In the last installment (Part II), we walked through creating and executing our very first test. With that out of the way, let’s move on to something slightly more complicated. Elements that cannot be found typically are elements that are initially hidden. In this post, we’ll cover how to test for an element or component that isn’t found.
I am a Spring/Java developer (primarily) and an advocate of unit testing.
There is often a debate over what constitutes a unit test, an integration test, a system test, etc. But, most of us agree that tests keep you from going “off the rails” once a project becomes sufficiently complex.
However, I have found very few discussions on architectural tests. What keeps us from deviating wildly unintentionally from our original, planned architecture? And, after all, how many enterprise projects even keep the same architects from the beginning of the initiative to shelving and replacement?
In this blog, I introduce ArchUnit, a Java architecture test library for specifying and asserting architecture rules in plain Java. We’ll discuss how it works to mitigate architectural risks in developing quality enterprise applications…
With the evolution of microservices and the scalable nature of modern distributed architectures, batch processing seems to be falling out of favor. In fact, the term batch processing itself seems to be unfavorably associated with monolithic mainframe applications and thus does not seem to have much appeal.
Unless, of course, you are working on a project that is being designed to replace or modernize one of those mainframe applications. If that is the case, then likely some sort of batch process has come up with a non-functional requirement that needs to be dealt with in the new system.
For this specific concern, a very powerful framework has been provided: Spring Batch. It has many of the same features of a mainframe batch process like restart/recovery, chunk processing, and error handling along with exit codes. This framework allows developers to create powerful batch processing applications in the Spring Framework and enjoy the rich backplane of capabilities that this provides.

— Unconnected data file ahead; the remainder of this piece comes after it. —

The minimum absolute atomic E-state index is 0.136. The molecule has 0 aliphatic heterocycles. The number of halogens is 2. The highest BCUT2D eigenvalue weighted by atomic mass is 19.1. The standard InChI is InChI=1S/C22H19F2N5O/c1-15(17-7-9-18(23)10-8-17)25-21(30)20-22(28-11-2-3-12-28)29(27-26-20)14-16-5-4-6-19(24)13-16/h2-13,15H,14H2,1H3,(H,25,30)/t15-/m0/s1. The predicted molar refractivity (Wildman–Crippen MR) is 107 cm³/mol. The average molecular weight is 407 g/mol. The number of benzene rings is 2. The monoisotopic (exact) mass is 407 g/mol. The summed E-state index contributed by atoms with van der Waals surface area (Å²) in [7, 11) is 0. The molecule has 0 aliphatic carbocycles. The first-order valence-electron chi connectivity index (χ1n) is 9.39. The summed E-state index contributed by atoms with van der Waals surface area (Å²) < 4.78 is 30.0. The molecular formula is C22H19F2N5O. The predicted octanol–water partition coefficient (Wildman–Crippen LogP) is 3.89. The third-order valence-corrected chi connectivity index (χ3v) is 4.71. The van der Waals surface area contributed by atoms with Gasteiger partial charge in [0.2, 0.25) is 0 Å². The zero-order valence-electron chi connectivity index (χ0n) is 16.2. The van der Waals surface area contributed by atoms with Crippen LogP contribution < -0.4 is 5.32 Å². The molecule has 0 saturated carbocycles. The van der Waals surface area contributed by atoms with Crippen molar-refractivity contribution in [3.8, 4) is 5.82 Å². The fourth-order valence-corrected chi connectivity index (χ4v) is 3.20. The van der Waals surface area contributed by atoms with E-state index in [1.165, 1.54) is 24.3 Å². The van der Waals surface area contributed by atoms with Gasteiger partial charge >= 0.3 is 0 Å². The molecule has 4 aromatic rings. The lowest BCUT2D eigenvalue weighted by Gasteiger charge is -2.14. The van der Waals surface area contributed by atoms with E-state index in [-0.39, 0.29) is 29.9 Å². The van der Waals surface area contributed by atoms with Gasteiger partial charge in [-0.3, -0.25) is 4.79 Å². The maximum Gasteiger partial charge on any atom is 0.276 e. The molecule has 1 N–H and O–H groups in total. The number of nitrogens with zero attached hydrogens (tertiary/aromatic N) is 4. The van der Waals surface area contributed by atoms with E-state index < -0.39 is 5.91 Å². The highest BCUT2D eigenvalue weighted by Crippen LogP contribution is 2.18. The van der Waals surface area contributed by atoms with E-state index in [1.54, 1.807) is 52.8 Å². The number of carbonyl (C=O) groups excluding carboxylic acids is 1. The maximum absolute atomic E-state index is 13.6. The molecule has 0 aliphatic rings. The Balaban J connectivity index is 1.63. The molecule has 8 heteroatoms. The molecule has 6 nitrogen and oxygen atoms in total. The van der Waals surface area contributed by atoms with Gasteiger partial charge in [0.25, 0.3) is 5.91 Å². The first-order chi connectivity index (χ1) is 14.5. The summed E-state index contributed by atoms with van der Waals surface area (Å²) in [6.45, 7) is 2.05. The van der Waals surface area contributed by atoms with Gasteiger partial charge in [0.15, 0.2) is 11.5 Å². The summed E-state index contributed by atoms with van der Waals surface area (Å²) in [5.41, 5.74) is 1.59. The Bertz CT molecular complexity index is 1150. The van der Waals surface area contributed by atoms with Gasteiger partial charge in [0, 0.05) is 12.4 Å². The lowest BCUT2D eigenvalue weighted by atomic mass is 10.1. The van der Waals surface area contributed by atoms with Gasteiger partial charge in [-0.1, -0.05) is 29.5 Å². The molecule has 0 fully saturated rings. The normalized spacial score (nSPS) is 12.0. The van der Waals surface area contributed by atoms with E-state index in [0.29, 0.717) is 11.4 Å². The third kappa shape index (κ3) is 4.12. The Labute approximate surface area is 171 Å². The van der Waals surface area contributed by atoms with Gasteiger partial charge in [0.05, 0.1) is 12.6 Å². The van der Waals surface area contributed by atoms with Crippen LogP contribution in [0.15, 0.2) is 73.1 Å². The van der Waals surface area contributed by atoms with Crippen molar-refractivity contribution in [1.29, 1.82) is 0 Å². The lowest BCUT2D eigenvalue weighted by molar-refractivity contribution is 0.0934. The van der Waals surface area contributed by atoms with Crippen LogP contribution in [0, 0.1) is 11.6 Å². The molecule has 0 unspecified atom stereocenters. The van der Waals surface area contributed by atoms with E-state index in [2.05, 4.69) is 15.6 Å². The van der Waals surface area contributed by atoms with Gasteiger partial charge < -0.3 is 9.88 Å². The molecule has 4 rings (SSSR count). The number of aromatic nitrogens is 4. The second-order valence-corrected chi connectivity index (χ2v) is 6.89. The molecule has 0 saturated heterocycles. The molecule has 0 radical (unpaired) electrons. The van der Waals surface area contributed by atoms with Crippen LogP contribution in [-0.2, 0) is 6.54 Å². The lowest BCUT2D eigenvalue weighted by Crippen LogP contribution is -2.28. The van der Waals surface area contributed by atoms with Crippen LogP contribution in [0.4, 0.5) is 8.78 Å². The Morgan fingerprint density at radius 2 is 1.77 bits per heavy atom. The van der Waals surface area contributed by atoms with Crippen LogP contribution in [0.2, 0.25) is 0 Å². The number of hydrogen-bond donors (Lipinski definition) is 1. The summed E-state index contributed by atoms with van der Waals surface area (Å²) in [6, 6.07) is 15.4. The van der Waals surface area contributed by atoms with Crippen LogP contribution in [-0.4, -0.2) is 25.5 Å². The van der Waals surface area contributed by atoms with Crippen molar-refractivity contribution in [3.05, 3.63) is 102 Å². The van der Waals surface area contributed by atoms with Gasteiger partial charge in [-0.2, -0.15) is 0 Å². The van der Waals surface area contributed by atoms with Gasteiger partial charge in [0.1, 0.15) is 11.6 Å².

Continuing with the modernization thread, you will likely be tasked with providing some assurances to the business that the new, modernized process will produce the same outcome as the one that is being replaced. Here is where testing comes in, and where Cucumber specifically shines.
Cucumber provides behavioral testing support in the Spring universe. This allows developers and business users to collaborate through a common set of conventions and verbiage to validate that the app is behaving how the business intended as well as how the developer coded it.
In this post we will cover the following:
Why use Cucumber with Spring Batch
An overview of Cucumber and an example Cucumber Test
How to start with Cucumber and Spring Batch…
Testing has a bad rap. The thought of writing unit tests to exercise code with the goal of 100% code coverage can be overwhelming for many projects. The number of man-hours to set up tests, create mocks when needed, test boundary conditions, contrive odd ball test cases can take some steam out of the project. If this is the definition of test, then yes, writing these types of tests can be tedious and feel meaningless.
I am a proponent of writing tests with a narrow focus. The tests I describe here show the completion of a story or the resolution of a bug. With this narrowness in mind, the task is much less daunting. My goal now is not about code coverage, but more about quality code. With this test, I want to be able to demonstrate to myself (and to whoever is reviewing my changes), that I have successfully resolved my task.
In this blog I will talk about my suggestions for writing meaningful tests in the context of a code review.
In this post, Matthew Brown first discusses why we need unit tests. He then demonstrates writing unit tests for an existing reference Angular application with an eye for how to make good use of testing tools for Angular.